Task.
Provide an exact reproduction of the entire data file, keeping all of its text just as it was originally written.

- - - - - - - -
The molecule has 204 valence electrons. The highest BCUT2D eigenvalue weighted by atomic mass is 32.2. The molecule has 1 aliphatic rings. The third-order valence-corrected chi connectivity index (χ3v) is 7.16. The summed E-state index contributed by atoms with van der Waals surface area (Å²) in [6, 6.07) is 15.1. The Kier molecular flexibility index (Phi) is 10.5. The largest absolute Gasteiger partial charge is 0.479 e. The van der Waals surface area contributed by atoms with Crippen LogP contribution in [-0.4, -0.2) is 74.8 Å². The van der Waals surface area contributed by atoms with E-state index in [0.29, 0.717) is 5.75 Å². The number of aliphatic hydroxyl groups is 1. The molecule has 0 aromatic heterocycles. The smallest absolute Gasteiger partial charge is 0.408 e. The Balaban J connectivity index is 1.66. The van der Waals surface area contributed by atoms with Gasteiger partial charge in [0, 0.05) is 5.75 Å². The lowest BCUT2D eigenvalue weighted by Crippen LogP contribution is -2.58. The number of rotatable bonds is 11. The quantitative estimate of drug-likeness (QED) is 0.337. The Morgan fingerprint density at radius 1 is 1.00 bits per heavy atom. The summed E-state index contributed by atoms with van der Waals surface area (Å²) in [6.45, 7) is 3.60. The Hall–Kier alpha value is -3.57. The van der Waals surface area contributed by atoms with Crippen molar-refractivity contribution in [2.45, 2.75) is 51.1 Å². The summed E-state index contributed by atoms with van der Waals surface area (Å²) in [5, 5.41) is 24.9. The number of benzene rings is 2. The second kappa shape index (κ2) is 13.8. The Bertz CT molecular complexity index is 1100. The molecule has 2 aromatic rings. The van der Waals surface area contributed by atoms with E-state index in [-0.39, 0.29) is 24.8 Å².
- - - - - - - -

The molecule has 204 valence electrons. The highest BCUT2D eigenvalue weighted by atomic mass is 32.2. The molecule has 1 aliphatic rings. The third-order valence-corrected chi connectivity index (χ3v) is 7.16. The summed E-state index contributed by atoms with van der Waals surface area (Å²) in [6, 6.07) is 15.1. The Kier molecular flexibility index (Phi) is 10.5. The largest absolute Gasteiger partial charge is 0.479 e. The van der Waals surface area contributed by atoms with Crippen LogP contribution in [-0.4, -0.2) is 74.8 Å². The van der Waals surface area contributed by atoms with E-state index in [0.29, 0.717) is 5.75 Å². The number of aliphatic hydroxyl groups is 1. The molecule has 0 aromatic heterocycles. The smallest absolute Gasteiger partial charge is 0.408 e. The Balaban J connectivity index is 1.66. The van der Waals surface area contributed by atoms with Gasteiger partial charge in [0, 0.05) is 5.75 Å². The lowest BCUT2D eigenvalue weighted by Crippen LogP contribution is -2.58. The number of rotatable bonds is 11. The quantitative estimate of drug-likeness (QED) is 0.337. The Morgan fingerprint density at radius 1 is 1.00 bits per heavy atom. The summed E-state index contributed by atoms with van der Waals surface area (Å²) in [6.45, 7) is 3.60. The Hall–Kier alpha value is -3.57. The van der Waals surface area contributed by atoms with Crippen molar-refractivity contribution in [2.45, 2.75) is 51.1 Å². The summed E-state index contributed by atoms with van der Waals surface area (Å²) in [5, 5.41) is 24.9. The number of benzene rings is 2. The second kappa shape index (κ2) is 13.8. The Bertz CT molecular complexity index is 1100. The molecule has 2 aromatic rings. The van der Waals surface area contributed by atoms with E-state index in [-0.39, 0.29) is 24.8 Å².